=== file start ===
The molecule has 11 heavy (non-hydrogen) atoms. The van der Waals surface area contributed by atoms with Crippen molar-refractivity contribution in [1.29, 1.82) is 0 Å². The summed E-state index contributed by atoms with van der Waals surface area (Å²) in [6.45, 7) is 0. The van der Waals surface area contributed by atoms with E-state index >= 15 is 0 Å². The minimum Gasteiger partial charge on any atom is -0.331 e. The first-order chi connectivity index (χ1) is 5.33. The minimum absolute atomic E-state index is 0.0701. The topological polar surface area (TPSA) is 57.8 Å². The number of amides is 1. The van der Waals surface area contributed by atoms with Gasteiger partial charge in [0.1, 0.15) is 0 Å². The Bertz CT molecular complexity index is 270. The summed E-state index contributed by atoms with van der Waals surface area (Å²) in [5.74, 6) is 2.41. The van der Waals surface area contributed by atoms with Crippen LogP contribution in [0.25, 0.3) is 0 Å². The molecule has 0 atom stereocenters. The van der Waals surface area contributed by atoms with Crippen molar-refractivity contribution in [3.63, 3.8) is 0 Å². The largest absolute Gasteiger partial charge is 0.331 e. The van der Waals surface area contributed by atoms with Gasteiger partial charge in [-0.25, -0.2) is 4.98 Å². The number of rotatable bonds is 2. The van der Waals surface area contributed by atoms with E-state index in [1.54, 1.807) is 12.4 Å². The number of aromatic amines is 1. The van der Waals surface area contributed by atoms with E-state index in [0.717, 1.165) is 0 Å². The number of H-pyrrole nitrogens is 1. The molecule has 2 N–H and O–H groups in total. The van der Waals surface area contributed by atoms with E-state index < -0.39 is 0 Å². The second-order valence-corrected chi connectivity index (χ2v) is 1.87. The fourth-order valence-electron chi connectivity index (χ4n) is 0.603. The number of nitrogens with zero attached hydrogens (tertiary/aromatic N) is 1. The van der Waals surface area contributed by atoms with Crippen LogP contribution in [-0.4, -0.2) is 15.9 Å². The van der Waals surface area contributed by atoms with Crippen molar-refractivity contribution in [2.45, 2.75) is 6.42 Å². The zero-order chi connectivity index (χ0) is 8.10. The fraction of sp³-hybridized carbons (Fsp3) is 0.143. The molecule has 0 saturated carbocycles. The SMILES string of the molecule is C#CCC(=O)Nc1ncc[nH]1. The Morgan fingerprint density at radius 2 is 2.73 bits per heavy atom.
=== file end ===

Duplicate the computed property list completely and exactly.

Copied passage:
The molecule has 11 heavy (non-hydrogen) atoms. The van der Waals surface area contributed by atoms with Crippen molar-refractivity contribution in [1.29, 1.82) is 0 Å². The summed E-state index contributed by atoms with van der Waals surface area (Å²) in [6.45, 7) is 0. The van der Waals surface area contributed by atoms with E-state index >= 15 is 0 Å². The minimum Gasteiger partial charge on any atom is -0.331 e. The first-order chi connectivity index (χ1) is 5.33. The minimum absolute atomic E-state index is 0.0701. The topological polar surface area (TPSA) is 57.8 Å². The number of amides is 1. The van der Waals surface area contributed by atoms with Gasteiger partial charge in [0.1, 0.15) is 0 Å². The Bertz CT molecular complexity index is 270. The summed E-state index contributed by atoms with van der Waals surface area (Å²) in [5.74, 6) is 2.41. The van der Waals surface area contributed by atoms with Crippen LogP contribution in [0.25, 0.3) is 0 Å². The molecule has 0 atom stereocenters. The van der Waals surface area contributed by atoms with Crippen molar-refractivity contribution in [3.63, 3.8) is 0 Å². The largest absolute Gasteiger partial charge is 0.331 e. The van der Waals surface area contributed by atoms with Gasteiger partial charge in [-0.25, -0.2) is 4.98 Å². The number of rotatable bonds is 2. The van der Waals surface area contributed by atoms with E-state index in [1.54, 1.807) is 12.4 Å². The number of aromatic amines is 1. The van der Waals surface area contributed by atoms with E-state index in [0.717, 1.165) is 0 Å². The number of H-pyrrole nitrogens is 1. The molecule has 2 N–H and O–H groups in total. The van der Waals surface area contributed by atoms with E-state index < -0.39 is 0 Å². The second-order valence-corrected chi connectivity index (χ2v) is 1.87. The fourth-order valence-electron chi connectivity index (χ4n) is 0.603. The number of nitrogens with zero attached hydrogens (tertiary/aromatic N) is 1. The van der Waals surface area contributed by atoms with Crippen LogP contribution in [-0.4, -0.2) is 15.9 Å². The van der Waals surface area contributed by atoms with Crippen molar-refractivity contribution in [2.45, 2.75) is 6.42 Å². The zero-order chi connectivity index (χ0) is 8.10. The fraction of sp³-hybridized carbons (Fsp3) is 0.143. The molecule has 0 saturated carbocycles. The SMILES string of the molecule is C#CCC(=O)Nc1ncc[nH]1. The Morgan fingerprint density at radius 2 is 2.73 bits per heavy atom.